Neill Williams, who claimed to only do work for the Five Star finance companies, was an integral part of all major decision making at the now-failed group, a judge has ruled.
Williams was not a listed principal of Five Star Consumer Finance or related company Five Star Finance and said he was only an employee of director Nicholas Kirk.
However, the Financial Markets Authority, which brought the case against the 79-year-old, alleged he was a prime mover at Five Star if not, at times, a controller of events.
Although he pleaded guilty more than two years ago to charges concerning misstatements in Five Star offer documents and financial statements, the undischarged bankrupt unsuccessfully attempted to change his plea twice in what was described as 'fabian-style' tactics.
He then went through a disputed facts hearing about his role at the companies, which wrapped up earlier this month.
In his decision on these disputed facts Judge David Wilson QC ruled this week that Williams was "an integral part of all major strategic decisions within the Five Star Group".
During the hearing, evidence was heard from another Five Star principal Marcus MacDonald that Williams felt it would "derogate from the credibility of the company" if he was a listed director.
This was due to his involvement in First City Finance, a company which collapsed in the 1980s and the Dairy Containers case.
While a company document said Williams had no part in the promotion of Five Star Finance, Judge Wilson said this "was written as part of the plan to keep Mr Williams' real role "under the radar" so that the investing public and the authorities would not know the real extent of his involvement".
"I find that the 'employment' of Mr Williams by Mr Kirk, and his lower apparent remuneration were also part of the same careful construction to hide the real position from investing public and the authorities," the judge said.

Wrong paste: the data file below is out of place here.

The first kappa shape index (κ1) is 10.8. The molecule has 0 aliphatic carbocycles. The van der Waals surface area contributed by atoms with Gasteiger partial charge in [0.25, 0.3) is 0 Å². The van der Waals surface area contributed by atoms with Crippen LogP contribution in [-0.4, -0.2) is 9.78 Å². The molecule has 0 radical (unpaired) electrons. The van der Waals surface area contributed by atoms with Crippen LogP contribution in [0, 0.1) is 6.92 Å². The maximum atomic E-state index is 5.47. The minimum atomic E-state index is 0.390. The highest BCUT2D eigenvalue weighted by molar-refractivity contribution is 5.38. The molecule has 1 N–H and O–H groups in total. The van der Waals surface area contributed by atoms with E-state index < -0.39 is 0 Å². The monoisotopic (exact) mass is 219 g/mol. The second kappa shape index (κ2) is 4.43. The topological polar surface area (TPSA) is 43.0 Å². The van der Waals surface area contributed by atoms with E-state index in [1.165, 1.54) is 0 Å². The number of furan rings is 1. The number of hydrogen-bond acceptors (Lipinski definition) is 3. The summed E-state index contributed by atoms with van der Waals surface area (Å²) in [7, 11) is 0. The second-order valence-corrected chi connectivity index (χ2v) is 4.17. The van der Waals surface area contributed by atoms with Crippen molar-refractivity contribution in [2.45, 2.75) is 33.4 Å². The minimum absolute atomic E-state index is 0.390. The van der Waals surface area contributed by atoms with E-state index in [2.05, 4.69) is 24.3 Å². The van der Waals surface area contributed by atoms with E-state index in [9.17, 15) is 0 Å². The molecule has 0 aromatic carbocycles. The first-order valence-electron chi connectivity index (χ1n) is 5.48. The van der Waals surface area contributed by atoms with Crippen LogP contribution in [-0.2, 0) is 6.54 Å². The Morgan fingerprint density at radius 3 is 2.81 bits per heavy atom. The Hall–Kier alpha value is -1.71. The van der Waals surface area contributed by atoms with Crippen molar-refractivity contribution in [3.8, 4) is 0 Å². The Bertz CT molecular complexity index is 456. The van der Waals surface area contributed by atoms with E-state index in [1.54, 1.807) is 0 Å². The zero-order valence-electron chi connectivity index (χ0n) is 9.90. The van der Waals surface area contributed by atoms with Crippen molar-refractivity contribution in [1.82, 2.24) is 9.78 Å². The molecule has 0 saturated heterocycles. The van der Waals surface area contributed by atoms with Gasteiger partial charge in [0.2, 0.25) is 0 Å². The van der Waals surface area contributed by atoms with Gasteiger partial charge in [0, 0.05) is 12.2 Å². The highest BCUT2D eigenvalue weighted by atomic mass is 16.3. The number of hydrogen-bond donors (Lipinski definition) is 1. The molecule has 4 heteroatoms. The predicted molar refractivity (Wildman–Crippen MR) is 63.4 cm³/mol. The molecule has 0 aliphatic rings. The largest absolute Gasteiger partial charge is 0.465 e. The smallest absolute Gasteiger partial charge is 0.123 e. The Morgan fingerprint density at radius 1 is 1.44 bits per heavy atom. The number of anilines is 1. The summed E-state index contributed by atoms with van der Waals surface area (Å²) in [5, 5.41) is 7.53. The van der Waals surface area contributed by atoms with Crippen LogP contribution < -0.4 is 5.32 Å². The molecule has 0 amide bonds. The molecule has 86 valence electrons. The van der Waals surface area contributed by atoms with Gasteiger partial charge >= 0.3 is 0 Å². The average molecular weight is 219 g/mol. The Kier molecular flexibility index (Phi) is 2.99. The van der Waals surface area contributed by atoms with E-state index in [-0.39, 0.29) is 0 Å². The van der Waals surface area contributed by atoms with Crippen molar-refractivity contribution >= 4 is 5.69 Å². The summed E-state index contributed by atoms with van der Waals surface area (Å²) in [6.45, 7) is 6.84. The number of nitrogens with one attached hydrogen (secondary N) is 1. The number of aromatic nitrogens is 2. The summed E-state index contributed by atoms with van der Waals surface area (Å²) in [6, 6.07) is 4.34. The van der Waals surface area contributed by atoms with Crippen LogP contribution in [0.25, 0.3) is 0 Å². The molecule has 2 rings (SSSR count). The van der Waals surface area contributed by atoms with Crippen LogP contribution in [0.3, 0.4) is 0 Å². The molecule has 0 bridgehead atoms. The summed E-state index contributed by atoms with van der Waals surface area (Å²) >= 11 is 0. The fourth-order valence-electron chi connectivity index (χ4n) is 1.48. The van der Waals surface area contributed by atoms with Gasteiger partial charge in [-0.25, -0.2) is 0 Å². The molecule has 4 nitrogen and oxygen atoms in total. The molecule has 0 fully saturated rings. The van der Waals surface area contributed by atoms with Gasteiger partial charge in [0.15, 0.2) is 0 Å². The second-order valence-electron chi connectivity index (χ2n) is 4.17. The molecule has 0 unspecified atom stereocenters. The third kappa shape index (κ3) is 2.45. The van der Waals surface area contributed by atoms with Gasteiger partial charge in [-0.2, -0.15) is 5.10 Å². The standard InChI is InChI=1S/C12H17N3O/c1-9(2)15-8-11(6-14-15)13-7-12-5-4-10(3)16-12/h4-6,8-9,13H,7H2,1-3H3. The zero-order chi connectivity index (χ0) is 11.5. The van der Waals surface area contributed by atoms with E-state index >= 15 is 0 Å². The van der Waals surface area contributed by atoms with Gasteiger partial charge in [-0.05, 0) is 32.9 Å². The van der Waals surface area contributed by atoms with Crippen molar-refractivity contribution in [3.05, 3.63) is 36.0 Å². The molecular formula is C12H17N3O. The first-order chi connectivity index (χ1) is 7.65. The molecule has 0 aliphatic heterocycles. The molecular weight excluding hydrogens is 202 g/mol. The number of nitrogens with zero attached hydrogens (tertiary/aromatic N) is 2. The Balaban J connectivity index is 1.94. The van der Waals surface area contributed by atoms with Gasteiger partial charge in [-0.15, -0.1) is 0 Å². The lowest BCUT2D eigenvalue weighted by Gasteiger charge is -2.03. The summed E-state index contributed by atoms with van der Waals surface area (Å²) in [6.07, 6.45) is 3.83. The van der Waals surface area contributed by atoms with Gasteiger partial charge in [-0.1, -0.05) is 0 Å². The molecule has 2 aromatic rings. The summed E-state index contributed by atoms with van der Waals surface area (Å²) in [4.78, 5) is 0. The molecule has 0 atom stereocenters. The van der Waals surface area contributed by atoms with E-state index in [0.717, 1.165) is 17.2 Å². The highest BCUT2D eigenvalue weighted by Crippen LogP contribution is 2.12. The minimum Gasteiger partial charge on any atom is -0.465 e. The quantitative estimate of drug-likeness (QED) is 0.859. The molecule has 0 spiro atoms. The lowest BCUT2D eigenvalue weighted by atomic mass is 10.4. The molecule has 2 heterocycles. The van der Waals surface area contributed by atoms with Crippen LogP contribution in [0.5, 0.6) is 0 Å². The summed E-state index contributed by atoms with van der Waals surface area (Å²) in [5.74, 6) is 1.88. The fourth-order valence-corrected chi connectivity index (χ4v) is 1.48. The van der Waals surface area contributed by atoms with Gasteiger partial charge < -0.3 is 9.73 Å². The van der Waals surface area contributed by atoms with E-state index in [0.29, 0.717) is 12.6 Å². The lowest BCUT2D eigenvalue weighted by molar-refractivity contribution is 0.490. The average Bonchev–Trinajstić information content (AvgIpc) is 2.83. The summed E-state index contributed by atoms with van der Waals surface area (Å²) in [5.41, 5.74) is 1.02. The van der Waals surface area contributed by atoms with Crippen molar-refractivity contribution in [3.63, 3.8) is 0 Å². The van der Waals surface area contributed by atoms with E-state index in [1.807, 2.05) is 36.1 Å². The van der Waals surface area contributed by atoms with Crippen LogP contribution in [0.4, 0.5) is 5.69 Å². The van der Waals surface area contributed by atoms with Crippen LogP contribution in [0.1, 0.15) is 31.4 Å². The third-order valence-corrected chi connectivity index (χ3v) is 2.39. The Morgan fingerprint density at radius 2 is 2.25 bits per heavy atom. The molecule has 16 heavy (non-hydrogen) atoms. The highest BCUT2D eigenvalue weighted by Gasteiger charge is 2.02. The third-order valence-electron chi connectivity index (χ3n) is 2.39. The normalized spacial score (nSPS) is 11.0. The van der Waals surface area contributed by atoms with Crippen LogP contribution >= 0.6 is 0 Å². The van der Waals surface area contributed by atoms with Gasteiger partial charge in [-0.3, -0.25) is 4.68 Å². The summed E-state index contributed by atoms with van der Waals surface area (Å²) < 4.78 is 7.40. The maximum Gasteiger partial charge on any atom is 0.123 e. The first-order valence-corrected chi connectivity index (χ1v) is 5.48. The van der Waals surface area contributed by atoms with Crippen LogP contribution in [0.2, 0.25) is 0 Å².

Although Williams said he was not involved in decisions about related-party lending (which was omitted in offer documents) the judge found against him on this point.
"I find that Mr Williams exercised decision making power at Five Star Consumer Finance, and was part to the offending of the named directors as he knew about deficiencies in reporting and assisted in them being made," the judge said.
The judge rejected contentions that Williams had held no involvement in drafting a misleading prospectus.
"Mr Williams even claimed he had never seen any prospectus even to the date of the hearing. This was a remarkable position from the man who was founder of the Five Star Group and I do not accept it."
The judge said Williams referred to himself as the "architect of the Five Star Group", its founder and "The General".
He also referred to himself, Kirk and MacDonald as "the three musketeers".
Williams will be sentenced in the Auckland District Court on April 19.
Five Star Consumer Finance collapsed in 2007 owing $54 million to 2300 investors who to date have received 23c in the dollar back. Five Star Finance also fell into receivership in 2007, owing $42 million.
Macdonald, Kirk and another director Anthony Bowden pleaded guilty to misleading investors in a case brought by the Securities Commission (which became the FMA) as well as to other charges brought by the Serious Fraud Office.
Macdonald and Kirk were sentenced to more than two years in jail in late 2010. They have since been released on parole.